Human brains are fallible. This is well documented. And I want to be clear, I don't mean, "your brain is fallible, but I'm smarter". That's not it at all. My brain suffers the same limitations as everyone else. So it is necessary for all of us to work against those innate biases and fallacies. Awareness of those limitations is the necessary first step.
Here is a series of articles by personal trainer Nick Tumminello on common ways in which our brains will trick us.
And here is a good start to strategies everyone can employ to help avoid these pitfalls.
Tradition Based Training in Martial ArtsMartial arts is a field of athletic endeavor more heavily slanted towards tradition and the past than others. We typically assume that past masters are better than we could ever be and therefore their training must have been the best.
This is a logical fallacy though. It boils down to these two sentences:
1. (Person who I consider a success)* used these methods to succeed.
2. Those methods are the best path to success.
* This person could be an ancient, dead master or just the person you learned from.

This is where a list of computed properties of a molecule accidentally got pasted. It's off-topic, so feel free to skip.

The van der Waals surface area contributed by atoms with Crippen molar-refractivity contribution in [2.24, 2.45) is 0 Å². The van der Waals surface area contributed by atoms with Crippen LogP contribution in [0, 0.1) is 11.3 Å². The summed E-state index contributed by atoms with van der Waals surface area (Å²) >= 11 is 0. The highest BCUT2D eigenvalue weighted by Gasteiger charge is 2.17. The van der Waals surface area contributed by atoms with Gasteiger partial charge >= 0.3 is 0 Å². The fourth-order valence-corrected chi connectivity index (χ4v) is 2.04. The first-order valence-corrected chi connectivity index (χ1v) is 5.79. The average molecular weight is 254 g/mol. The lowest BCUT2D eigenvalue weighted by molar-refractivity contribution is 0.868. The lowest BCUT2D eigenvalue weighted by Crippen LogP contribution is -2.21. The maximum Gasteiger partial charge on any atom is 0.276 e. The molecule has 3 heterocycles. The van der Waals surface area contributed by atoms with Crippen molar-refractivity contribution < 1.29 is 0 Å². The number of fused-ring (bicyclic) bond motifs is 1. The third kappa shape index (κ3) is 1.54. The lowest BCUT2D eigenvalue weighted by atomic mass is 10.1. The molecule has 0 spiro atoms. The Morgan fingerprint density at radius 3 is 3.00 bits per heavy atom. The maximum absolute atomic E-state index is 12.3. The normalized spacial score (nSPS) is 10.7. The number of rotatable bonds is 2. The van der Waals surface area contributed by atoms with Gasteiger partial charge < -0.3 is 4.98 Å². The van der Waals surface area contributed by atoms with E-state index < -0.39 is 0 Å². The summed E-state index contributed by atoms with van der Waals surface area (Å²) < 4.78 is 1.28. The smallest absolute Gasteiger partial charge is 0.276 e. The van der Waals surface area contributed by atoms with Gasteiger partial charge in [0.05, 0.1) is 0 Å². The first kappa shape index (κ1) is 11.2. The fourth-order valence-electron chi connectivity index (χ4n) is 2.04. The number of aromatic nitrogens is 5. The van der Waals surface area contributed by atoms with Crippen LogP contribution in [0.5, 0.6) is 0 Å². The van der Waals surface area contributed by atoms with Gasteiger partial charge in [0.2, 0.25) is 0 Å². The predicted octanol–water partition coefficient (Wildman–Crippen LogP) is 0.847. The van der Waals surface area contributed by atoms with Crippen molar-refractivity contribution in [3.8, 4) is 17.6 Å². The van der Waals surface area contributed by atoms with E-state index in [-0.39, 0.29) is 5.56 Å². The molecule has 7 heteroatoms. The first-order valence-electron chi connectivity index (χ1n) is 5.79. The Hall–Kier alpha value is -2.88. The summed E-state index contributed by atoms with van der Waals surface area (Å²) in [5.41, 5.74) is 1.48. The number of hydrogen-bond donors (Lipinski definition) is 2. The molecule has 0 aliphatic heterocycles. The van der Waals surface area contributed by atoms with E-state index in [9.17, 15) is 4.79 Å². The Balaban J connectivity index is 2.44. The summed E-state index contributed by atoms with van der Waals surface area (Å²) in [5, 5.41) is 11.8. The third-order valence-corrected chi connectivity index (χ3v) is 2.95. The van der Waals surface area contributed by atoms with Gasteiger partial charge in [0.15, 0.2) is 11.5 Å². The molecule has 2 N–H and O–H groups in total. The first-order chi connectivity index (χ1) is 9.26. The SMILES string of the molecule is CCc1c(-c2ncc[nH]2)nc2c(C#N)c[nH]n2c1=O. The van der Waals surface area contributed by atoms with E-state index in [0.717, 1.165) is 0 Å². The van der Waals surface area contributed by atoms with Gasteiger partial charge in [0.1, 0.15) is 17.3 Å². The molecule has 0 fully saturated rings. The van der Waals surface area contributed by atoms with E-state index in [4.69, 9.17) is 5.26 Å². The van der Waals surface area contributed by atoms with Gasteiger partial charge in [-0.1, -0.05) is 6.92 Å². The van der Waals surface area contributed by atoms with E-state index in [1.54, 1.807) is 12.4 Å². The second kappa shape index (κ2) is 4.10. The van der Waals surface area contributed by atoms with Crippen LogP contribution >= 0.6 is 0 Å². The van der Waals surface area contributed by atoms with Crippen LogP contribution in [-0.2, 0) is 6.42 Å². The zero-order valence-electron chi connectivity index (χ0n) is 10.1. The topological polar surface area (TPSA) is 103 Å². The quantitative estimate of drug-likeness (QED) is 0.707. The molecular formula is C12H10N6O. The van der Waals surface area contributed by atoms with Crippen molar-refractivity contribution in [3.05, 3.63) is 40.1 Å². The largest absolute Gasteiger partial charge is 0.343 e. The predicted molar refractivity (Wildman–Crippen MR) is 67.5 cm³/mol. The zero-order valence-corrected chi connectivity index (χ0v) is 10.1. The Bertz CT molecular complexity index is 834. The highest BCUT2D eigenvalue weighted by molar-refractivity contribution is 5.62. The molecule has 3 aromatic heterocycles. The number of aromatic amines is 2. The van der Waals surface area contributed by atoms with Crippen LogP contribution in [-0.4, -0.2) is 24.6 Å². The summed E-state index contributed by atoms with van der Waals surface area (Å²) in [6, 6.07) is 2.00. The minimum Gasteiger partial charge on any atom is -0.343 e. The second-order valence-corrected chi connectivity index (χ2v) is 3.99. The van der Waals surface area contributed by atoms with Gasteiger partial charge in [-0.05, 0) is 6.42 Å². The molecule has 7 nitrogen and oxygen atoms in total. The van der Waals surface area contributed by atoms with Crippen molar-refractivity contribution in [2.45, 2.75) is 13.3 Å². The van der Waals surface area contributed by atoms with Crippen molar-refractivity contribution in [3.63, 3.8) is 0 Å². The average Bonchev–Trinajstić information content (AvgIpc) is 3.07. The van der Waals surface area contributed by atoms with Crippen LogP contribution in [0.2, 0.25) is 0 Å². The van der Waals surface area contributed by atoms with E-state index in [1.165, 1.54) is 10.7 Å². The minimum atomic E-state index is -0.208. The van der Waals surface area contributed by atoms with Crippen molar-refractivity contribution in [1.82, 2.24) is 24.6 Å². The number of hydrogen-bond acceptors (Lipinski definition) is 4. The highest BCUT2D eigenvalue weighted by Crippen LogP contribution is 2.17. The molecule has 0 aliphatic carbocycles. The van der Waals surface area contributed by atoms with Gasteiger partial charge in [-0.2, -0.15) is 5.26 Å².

Logically, sentence 1 does not lead to sentence 2. However, I frequently see the assumption that it does. However, with this anecdotal observation, we have no way of knowing how the "master" would have fared using different training methods. Perhaps they would have been even better. Without controlled experiments we cannot know.
Thankfully, when it comes to strength training, cardiovascular training and motor training there is a huge body of research stretching back 60+ years. This body of evidence provides a clear guide as to which traditional training practices produce what effects and how efficiently.
And it is usually a matter of what effect and efficiency. One of the most common arguments I get into is folks who think a particular approach is good for strength when, in actuality, it is a good cardio/endurance exercise**. The science does not say, "don't do that!" It simply says that such is good for a particular thing but not another. So, keep doing that traditional cardio work, but add in modern knowledge of effective strength training.
** Usually, folks think a particular approach is good for everything. This is never true. It cannot be true. Biology does not allow it to be true. The way our body works for strength & power versus endurance & cardio are functionally very different.
ConclusionDon't believe your personal experience when it contradicts a solid body of evidence. It is difficult, and humbling, to say, "my experience is says one thing, but the evidence contradicts me, so I must be wrong."
The willingness to admit you are wrong, when faced with a large body of evidence, is important to all of life.